• They want to coordinate their next steps, knowing that the price for leaving too soon could be very high.

  • Let's get some perspective on this.

  • We're joined now by K.

  • Clark, co director of the Afghanistan Analysts Network.

  • She joins us from London.

  • Welcome to the program we just heard there about all of the circumstances facing NATO that that we've just seen.

  • Um, Given all of that, is there any question that the alliance will topple this May 1st withdrawal deadline that the Trump Administration set and agreed with the Taliban?

  • I think it's quite quite likely.

  • I mean, one of the problems at the moment is there is no good option.

  • Um, the deal that Mr Trump and the Taliban reached was basically a withdrawal agreement on bond.

  • To get the Taliban even to the table, America had to give away a great deal.

  • So it agreed that the Afghan government would release five Taliban prisoners.

  • Um, it's basically agreed to remove the Taliban's major enemy from the battlefield, which is the U.

  • S.

  • Military on the Taliban was required to do very, very little on dim the last year since the agreement was signed, they've been gradually and systematically and quite cleverly, ramping up the war.

  • So if the foreign troops leave now that that lead, that takes the main deterrent from Taliban from Afghanistan.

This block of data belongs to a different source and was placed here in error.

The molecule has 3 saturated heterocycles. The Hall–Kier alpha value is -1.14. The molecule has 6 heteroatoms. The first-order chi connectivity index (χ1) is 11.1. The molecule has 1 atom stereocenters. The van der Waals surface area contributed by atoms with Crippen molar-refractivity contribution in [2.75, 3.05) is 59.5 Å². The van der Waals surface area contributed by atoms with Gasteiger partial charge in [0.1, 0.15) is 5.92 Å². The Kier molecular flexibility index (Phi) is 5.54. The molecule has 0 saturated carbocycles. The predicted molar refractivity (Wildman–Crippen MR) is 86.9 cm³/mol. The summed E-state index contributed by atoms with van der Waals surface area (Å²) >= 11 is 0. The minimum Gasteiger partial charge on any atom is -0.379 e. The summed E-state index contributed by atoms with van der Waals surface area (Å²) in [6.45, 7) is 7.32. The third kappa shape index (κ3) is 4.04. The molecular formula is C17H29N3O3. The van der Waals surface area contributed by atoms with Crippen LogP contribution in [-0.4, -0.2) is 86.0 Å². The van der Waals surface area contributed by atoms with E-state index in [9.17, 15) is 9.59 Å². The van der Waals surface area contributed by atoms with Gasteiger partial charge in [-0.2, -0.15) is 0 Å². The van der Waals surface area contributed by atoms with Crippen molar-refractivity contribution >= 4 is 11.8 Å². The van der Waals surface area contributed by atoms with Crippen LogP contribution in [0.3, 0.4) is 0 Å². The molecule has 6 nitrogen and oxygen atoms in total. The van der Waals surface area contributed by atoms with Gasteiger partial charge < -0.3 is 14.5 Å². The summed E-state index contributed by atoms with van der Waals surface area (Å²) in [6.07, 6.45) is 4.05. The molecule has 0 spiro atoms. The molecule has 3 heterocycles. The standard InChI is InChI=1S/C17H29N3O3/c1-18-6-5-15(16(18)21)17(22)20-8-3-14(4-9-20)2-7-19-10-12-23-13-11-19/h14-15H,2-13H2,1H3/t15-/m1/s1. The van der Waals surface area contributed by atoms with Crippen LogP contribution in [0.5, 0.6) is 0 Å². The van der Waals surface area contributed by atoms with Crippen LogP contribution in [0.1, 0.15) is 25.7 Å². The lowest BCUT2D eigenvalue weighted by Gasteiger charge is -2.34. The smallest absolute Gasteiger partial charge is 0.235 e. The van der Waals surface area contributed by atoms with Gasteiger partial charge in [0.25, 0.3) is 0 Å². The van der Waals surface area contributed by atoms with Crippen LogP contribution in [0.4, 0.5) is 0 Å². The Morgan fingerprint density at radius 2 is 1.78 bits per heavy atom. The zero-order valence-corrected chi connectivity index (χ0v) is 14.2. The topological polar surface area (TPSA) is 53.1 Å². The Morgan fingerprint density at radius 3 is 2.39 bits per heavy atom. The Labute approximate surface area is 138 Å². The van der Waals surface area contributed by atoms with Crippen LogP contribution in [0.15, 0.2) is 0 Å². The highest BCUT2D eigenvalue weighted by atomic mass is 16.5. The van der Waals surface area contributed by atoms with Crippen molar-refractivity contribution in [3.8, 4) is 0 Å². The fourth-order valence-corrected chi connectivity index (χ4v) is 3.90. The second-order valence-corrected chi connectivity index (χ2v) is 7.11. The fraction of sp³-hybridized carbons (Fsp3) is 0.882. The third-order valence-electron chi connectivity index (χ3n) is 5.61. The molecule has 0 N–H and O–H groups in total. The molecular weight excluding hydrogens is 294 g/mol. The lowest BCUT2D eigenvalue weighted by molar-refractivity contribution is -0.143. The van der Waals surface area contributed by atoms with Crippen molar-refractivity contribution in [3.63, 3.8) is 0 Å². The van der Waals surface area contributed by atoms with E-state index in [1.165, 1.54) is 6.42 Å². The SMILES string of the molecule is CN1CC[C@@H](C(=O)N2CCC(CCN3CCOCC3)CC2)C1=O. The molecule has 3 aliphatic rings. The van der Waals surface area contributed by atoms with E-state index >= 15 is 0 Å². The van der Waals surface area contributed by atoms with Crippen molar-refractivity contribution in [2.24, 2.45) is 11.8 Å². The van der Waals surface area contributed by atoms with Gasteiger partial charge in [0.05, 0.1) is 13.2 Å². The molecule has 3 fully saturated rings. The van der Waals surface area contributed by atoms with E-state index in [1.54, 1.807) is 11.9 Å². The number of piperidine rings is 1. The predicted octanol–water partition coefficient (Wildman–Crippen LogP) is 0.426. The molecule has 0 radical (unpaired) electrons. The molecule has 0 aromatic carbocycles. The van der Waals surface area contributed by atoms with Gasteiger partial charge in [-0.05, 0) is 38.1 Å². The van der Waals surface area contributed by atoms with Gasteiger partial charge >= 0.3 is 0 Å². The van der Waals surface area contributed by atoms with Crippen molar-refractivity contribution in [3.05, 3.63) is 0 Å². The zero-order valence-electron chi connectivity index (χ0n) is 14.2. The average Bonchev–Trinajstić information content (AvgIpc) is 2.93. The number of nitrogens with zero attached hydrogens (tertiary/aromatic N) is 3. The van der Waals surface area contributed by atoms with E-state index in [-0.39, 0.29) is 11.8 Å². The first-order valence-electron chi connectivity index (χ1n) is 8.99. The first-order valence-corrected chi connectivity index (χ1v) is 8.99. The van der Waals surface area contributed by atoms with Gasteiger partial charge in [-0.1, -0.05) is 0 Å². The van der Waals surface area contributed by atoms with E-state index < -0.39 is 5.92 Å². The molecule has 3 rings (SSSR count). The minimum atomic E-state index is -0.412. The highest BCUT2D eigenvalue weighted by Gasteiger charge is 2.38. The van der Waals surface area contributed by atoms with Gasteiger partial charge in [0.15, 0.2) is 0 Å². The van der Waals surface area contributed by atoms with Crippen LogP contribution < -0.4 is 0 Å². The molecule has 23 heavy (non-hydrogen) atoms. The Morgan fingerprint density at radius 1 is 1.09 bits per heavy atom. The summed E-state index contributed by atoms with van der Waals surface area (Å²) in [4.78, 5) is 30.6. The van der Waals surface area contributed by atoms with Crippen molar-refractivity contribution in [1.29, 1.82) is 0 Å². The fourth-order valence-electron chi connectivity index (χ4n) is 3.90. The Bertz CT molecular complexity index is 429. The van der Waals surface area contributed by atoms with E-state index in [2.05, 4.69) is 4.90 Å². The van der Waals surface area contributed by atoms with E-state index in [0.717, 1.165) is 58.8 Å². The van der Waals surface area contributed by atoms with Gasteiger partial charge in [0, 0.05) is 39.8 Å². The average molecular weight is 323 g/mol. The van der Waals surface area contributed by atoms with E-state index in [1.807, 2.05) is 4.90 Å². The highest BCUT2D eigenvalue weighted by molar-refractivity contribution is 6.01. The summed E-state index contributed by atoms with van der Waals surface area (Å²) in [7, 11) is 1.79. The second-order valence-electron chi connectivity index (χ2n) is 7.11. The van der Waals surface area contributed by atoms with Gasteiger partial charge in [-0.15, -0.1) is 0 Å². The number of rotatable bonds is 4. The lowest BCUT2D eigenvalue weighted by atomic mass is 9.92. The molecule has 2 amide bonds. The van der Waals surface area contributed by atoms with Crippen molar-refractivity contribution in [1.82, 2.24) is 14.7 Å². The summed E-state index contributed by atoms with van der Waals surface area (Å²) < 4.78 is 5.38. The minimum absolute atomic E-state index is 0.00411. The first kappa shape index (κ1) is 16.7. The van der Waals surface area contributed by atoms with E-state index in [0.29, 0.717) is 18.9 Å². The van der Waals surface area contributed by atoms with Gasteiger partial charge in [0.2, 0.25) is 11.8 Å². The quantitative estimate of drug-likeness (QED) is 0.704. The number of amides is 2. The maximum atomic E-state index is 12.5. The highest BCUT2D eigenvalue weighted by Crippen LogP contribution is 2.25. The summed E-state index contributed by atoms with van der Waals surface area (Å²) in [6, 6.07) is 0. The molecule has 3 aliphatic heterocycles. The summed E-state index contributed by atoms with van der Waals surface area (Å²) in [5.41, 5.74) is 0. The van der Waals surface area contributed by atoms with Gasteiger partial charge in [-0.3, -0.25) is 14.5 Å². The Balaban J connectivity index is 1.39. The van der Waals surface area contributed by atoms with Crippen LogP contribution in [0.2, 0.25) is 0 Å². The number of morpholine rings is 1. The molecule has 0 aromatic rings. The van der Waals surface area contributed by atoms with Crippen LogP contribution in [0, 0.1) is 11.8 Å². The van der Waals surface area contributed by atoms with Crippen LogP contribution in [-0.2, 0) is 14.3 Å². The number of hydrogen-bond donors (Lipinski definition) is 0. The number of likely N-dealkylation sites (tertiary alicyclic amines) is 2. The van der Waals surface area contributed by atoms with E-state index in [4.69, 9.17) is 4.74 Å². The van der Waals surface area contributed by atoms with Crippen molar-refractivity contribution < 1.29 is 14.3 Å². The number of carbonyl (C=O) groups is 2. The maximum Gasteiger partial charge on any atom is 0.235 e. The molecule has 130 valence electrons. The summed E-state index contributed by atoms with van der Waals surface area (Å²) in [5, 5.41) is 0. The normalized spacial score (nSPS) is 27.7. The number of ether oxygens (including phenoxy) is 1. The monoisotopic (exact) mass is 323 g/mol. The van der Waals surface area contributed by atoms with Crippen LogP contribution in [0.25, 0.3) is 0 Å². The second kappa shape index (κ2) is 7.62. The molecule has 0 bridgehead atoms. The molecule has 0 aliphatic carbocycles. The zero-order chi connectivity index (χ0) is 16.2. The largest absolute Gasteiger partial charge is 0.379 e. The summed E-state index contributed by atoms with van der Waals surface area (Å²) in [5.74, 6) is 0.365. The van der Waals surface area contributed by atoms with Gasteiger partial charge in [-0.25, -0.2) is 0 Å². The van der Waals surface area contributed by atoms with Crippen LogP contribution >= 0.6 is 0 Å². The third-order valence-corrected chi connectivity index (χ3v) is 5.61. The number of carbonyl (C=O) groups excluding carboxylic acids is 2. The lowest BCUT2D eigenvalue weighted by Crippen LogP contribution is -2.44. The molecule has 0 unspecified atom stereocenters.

• But, as your correspondent said, if the foreign troops stay on, the Taliban may well up the ante.

  • And it's not so much a danger for foreign troops.

  • Although they would be the the ostensible target for the Taliban, they have been attacking them for the last year.

  • But they could, for example, returned toe major terrorist atrocities in the urban areas, for example, or try to take provincial provincial centers.

  • Okay, eso upping the ante, you say, could really have, ah, human cost.

  • In fact, we know that you've reported from Afghanistan.

  • Indeed, for a while you were, um, the only Western journalists who was stationed there full time.

  • You know, we we hear about the challenges to a sustainable path to peace in the country, which has has really eluded the country's people.

  • Do you see any signs for hope?

  • Right now, it's grim.

  • It's really, really grim on.

  • It's not because everyone in Afghanistan wants the war to continue.

  • This is not a war with popular support for either side.

  • You know, this is not a place where people cheer on when their enemies get attacked.

  • This is a place where most Afghans want peace on.

  • Actually, that includes many within the Taliban, or at least some within the Taliban who were very hopeful about a negotiated settlement.

  • Those hopes have been dashed because the Taliban have taken such a a line where, where in they are pursuing military victory They talk in Doha heart, but without really any conviction.

  • Ah, on we've seen in the way that they have intensified the war, that they're very, very keen on the military option.

  • Of course, for NATO Andi, other partners of Afghanistan, of the Afghan government, that raises a raises, dilemmas.

  • But once which a military there isn't really a military solution at the moment.

  • If the Taliban continue in the way that they doing, there will be civil war, especially with the foreign forces.

  • With that sobering assessment Um, Kate Clark, we thank you so much for joining us to share that expertise.

  • As we mentioned.

  • Um, you're from the Afghanistan analysts network.

  • Thanks for joining us on DW news for more.